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5 Best Practices for Access Control in the Data Center

By: Blair Felter on September 23, 2019

When a company colocates its servers and other hardware with a data center, it wants to know that the facility will do everything in its power to keep those assets safe from unauthorized access. That’s why access control in the data center should be built into its approach to physical and logical security measures to ensure that the facility maintains high degrees of visibility and control over who is handling colocated assets.

5 Best Practices for Access Control in the Data Center

Keep Access Lists Up to Date

Data center access policies identify who is authorized to enter certain areas of a facility and handle equipment that stores valuable data and applications. When a company colocates assets with a data center, it must provide an access list that lays out which people within the organization can be admitted to work with its servers and other hardware. These lists may also include third-party vendors, such as managed service providers (MSPs) who handle certain IT functions on a contractual basis. Access should be restricted to as few people as possible to mitigate security vulnerabilities and the potential for human error.

It’s also very important to update these lists regularly. As people change positions within an organization, their need for access can change along with it. More importantly, when employees leave the company or third-party vendors are replaced, they could present a serious security risk if they’re not removed from the access list. Companies need to monitor their access lists to make sure that they accurately reflect which people have legitimate reasons for accessing colocated assets.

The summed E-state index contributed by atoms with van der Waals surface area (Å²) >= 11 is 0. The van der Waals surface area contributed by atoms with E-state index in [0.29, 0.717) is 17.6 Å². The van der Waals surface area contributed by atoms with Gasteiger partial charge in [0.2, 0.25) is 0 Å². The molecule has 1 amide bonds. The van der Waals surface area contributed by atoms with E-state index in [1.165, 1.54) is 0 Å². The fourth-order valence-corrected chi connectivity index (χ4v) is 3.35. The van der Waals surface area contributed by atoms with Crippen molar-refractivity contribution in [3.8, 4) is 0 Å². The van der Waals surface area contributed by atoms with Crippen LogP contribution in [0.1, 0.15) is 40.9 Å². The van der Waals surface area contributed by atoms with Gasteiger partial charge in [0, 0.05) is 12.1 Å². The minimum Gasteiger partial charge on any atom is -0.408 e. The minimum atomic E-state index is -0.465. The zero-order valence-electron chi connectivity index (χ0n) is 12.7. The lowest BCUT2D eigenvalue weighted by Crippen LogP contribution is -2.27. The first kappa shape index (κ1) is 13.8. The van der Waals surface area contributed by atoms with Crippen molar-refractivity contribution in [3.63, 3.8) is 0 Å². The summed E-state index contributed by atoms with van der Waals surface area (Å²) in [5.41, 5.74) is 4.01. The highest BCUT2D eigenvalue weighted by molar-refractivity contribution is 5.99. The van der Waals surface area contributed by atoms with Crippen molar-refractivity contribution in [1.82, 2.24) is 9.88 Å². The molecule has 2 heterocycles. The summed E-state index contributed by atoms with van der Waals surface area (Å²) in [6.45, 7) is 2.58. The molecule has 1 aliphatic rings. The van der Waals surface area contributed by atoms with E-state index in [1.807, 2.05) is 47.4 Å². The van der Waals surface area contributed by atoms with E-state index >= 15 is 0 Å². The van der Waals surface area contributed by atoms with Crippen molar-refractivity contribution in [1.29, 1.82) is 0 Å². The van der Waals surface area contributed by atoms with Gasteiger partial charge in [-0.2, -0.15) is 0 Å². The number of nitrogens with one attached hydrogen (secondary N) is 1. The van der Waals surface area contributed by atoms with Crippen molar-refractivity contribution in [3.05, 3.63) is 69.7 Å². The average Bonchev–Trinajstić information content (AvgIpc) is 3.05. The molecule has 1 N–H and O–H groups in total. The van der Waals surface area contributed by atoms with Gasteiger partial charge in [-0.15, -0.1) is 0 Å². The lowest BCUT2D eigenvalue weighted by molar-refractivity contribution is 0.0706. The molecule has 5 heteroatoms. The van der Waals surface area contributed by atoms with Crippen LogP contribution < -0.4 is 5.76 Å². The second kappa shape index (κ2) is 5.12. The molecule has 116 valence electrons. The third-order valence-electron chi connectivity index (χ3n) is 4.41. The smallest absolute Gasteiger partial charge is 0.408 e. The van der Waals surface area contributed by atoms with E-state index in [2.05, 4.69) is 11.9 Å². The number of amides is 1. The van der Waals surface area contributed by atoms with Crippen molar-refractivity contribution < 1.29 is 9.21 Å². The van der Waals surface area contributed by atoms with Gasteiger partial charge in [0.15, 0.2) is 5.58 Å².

Implement Multi-Factor Authentication

One of the core tenants of data center security standards is multi-factor authentication. These systems require visitors to provide more than one form of credential to verify their identity and need for access. Simply providing credentials like an ID badge or a password should not be sufficient for gaining access to key IT assets. The more forms of authorization are required, the more difficult it will be for someone to falsify their identity or justify their need for access.

Many data centers use biometric security access as a core element of multi-factor systems. Biological identifiers like retina scans, fingerprints, and voice patterns are much more difficult to forge or steal than things like key fobs or magnetic card keys. Even so, biometric security access should only be one aspect of multi-factor authentication. Anyone trying to gain access to colocated assets in a data center should also need to provide additional verification, which could include photo ID, a password, or even a work order that explains why they need access.

Adopt a “Zero Trust” Philosophy